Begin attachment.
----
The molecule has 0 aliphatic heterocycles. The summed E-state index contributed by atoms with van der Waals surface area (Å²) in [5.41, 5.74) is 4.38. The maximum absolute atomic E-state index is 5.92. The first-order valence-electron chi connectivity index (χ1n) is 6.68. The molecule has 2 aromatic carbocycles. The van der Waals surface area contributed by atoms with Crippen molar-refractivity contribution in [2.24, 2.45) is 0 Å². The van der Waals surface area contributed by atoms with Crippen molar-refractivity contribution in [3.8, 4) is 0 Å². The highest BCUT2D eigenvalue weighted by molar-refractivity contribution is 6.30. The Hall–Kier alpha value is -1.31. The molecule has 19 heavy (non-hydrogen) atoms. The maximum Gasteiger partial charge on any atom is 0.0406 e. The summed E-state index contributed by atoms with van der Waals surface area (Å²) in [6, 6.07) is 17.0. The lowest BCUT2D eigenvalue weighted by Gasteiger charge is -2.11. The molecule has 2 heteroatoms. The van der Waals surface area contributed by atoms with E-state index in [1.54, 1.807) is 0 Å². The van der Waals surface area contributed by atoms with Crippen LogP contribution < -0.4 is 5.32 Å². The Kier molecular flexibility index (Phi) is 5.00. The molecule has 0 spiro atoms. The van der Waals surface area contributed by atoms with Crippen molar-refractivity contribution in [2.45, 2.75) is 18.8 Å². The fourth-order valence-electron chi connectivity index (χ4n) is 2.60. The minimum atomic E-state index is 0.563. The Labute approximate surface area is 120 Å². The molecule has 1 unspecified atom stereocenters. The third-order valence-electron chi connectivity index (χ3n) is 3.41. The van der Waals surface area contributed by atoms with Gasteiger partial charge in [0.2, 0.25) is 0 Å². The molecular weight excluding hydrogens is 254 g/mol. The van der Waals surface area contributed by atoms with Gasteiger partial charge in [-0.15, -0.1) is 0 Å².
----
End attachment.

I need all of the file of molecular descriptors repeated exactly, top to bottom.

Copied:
The molecule has 0 aliphatic heterocycles. The summed E-state index contributed by atoms with van der Waals surface area (Å²) in [5.41, 5.74) is 4.38. The maximum absolute atomic E-state index is 5.92. The first-order valence-electron chi connectivity index (χ1n) is 6.68. The molecule has 2 aromatic carbocycles. The van der Waals surface area contributed by atoms with Crippen molar-refractivity contribution in [2.24, 2.45) is 0 Å². The van der Waals surface area contributed by atoms with Crippen molar-refractivity contribution in [3.8, 4) is 0 Å². The highest BCUT2D eigenvalue weighted by molar-refractivity contribution is 6.30. The Hall–Kier alpha value is -1.31. The molecule has 19 heavy (non-hydrogen) atoms. The maximum Gasteiger partial charge on any atom is 0.0406 e. The summed E-state index contributed by atoms with van der Waals surface area (Å²) in [6, 6.07) is 17.0. The lowest BCUT2D eigenvalue weighted by Gasteiger charge is -2.11. The molecule has 2 heteroatoms. The van der Waals surface area contributed by atoms with E-state index in [1.54, 1.807) is 0 Å². The van der Waals surface area contributed by atoms with Crippen LogP contribution < -0.4 is 5.32 Å². The Kier molecular flexibility index (Phi) is 5.00. The molecule has 0 spiro atoms. The van der Waals surface area contributed by atoms with Crippen molar-refractivity contribution in [2.45, 2.75) is 18.8 Å². The fourth-order valence-electron chi connectivity index (χ4n) is 2.60. The minimum atomic E-state index is 0.563. The Labute approximate surface area is 120 Å². The molecule has 1 unspecified atom stereocenters. The third-order valence-electron chi connectivity index (χ3n) is 3.41. The van der Waals surface area contributed by atoms with Gasteiger partial charge in [0.2, 0.25) is 0 Å². The molecular weight excluding hydrogens is 254 g/mol. The van der Waals surface area contributed by atoms with Gasteiger partial charge in [-0.15, -0.1) is 0 Å².